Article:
Policing methods and activities regularly undergo considerable changes, depending on available resources and current achievements. There are three main eras in policing, namely political, professional (or reform), and community. Each period has its characteristics and contributions to the development of social and interpersonal relations, and the promotion of technology and science has its impact. Despite the existing technical improvements in law enforcement quality, one should remember that the same methods could be used to commit crimes. In this paper, attention will be paid to the benefits and challenges of policing-science-technology interaction, relying on the information from the Crime and Violence Prevention Center and recently published peer-reviewed articles. The growth of police power and its methods during the three eras due to technology cannot be ignored because all these changes shape the world’s views about policing and its penetration into people’s lives.
Each era in policing has its own purpose and impact on crime control and prevention. For example, the political era (the period from the 1840s to the 1920s) was characterized by the connection between police and political leaders (O’Connor & Shon, 2019). Politicians legitimized the police as a crucial element in society’s control. During the professional or reform era, the police adopted its first technologically advanced activities to become not only “a jack-of-all-trades and political muscle” but “professional crime fighters and preventers (as cited in O’Connor & Shon, 2019). The third era, known as community policing, was associated with improved ties between the community and the police and a transition from reactive strategies to proactive tactics.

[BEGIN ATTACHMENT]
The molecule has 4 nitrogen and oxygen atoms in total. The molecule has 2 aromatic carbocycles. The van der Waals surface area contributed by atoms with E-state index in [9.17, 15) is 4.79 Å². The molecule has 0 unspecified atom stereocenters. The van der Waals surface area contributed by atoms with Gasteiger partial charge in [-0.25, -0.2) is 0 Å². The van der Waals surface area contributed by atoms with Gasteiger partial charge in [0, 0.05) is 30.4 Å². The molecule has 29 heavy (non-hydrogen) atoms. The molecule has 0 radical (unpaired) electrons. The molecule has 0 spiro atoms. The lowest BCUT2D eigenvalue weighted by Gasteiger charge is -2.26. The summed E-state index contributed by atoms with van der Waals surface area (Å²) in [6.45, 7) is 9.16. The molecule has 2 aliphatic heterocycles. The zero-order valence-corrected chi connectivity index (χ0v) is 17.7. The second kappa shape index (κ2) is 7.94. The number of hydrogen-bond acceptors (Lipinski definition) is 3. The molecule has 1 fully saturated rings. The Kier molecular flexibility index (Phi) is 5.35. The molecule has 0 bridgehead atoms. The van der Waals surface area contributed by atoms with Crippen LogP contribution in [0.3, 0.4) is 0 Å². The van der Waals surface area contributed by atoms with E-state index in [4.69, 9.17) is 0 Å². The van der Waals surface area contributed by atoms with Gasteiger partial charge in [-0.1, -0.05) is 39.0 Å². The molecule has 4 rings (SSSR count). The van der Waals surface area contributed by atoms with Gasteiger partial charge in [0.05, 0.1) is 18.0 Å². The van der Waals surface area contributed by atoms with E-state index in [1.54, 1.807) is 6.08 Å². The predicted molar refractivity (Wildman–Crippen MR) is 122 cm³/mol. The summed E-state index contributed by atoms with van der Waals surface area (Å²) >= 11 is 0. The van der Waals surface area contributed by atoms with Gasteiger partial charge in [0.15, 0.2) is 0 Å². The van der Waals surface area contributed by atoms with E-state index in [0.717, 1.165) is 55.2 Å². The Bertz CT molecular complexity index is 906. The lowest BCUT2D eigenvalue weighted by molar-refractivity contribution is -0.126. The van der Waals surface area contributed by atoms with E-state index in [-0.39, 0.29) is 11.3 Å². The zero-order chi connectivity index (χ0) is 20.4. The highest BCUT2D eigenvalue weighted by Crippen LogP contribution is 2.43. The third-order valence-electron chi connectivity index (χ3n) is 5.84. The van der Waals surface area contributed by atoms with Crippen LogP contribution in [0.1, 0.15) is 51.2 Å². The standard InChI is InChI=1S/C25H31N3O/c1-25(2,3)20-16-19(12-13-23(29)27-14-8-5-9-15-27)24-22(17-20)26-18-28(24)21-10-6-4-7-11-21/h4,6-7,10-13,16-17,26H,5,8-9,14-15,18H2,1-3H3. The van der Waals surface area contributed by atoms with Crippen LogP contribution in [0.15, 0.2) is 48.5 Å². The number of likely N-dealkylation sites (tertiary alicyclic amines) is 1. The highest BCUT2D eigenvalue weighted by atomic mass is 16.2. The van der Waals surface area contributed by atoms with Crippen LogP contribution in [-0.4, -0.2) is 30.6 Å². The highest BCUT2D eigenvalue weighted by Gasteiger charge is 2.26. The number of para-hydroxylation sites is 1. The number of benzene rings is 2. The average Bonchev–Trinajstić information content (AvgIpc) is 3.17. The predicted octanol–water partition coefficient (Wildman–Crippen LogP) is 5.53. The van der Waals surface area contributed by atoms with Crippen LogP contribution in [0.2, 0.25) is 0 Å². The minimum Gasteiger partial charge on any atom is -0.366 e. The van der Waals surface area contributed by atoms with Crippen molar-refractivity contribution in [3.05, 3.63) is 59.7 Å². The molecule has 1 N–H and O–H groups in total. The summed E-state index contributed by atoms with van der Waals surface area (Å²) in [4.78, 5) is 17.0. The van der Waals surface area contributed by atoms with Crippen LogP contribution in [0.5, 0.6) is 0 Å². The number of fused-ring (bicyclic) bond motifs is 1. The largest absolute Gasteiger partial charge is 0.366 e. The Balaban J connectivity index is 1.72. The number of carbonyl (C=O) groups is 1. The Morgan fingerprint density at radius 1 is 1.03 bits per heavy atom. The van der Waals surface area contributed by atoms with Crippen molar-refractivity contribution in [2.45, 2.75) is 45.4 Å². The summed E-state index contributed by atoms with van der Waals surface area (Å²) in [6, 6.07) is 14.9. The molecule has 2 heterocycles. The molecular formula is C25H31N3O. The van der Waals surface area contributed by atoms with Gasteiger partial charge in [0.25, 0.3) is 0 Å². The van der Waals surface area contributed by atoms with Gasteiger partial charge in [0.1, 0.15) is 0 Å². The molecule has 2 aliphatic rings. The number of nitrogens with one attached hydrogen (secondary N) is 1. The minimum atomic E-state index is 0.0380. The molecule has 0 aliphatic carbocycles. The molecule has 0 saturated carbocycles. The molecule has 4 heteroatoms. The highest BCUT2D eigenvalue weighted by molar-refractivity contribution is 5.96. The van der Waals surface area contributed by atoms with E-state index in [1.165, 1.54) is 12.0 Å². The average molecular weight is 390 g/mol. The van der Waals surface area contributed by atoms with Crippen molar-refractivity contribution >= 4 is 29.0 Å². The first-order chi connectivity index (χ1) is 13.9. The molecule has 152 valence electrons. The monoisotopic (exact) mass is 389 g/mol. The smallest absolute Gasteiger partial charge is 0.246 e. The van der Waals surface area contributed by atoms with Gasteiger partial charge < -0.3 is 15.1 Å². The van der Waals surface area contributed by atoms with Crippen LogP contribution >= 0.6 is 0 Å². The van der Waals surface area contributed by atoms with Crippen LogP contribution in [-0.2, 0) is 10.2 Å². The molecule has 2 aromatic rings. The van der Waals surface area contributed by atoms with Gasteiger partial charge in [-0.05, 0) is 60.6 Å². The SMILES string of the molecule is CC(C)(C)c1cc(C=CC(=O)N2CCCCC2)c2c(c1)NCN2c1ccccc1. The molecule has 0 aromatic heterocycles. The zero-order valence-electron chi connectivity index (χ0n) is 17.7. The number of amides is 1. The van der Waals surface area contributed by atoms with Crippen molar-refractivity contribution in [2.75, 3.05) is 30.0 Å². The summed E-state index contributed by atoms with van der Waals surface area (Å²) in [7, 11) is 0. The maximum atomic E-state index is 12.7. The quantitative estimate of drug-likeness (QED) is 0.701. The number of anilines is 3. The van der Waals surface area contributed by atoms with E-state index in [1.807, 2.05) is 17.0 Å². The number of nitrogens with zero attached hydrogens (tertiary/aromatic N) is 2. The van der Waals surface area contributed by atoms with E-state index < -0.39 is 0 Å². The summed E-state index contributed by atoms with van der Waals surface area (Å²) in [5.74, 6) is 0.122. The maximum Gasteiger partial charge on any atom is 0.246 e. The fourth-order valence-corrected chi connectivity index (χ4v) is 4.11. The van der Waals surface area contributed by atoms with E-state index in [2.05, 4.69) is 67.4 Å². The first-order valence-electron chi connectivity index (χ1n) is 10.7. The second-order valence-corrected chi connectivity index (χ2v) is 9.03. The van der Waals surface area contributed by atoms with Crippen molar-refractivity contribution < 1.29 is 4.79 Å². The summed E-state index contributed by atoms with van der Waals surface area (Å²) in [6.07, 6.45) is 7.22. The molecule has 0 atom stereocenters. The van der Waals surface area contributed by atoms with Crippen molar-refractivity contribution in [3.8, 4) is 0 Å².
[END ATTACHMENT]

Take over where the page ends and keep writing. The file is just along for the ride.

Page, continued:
As soon as people learn how technology could influence routine activities, its usage in policing became evident. In comparison, during the political era, police officers were equipped with guns and nightsticks and used local telephones or telegraphs to share information and prevent crimes. With time, innovative fingerprinting and DNA systems were implemented as professional assistance in criminal investigations. The reform era showed how the police could professionalize and isolate themselves from communities and the political impact (O’Connor & Shon, 2019). Forensic laboratories allow using scientific methods in investigations, later technological devices (radio in patrol cars) promoted mobility and control of officers. The era of community-oriented policing is known for its problem-solving approach that influences police behavior and improves the efficiency of services (Lockyer, 1999). On the one hand, the police faced competition from private security organizations (O’Connor & Shon, 2019). On the other hand, the exchange of information, the identification of problems, and communication broadened police responsibilities and increased the population’s satisfaction.
Scientific and Technology Impact on the World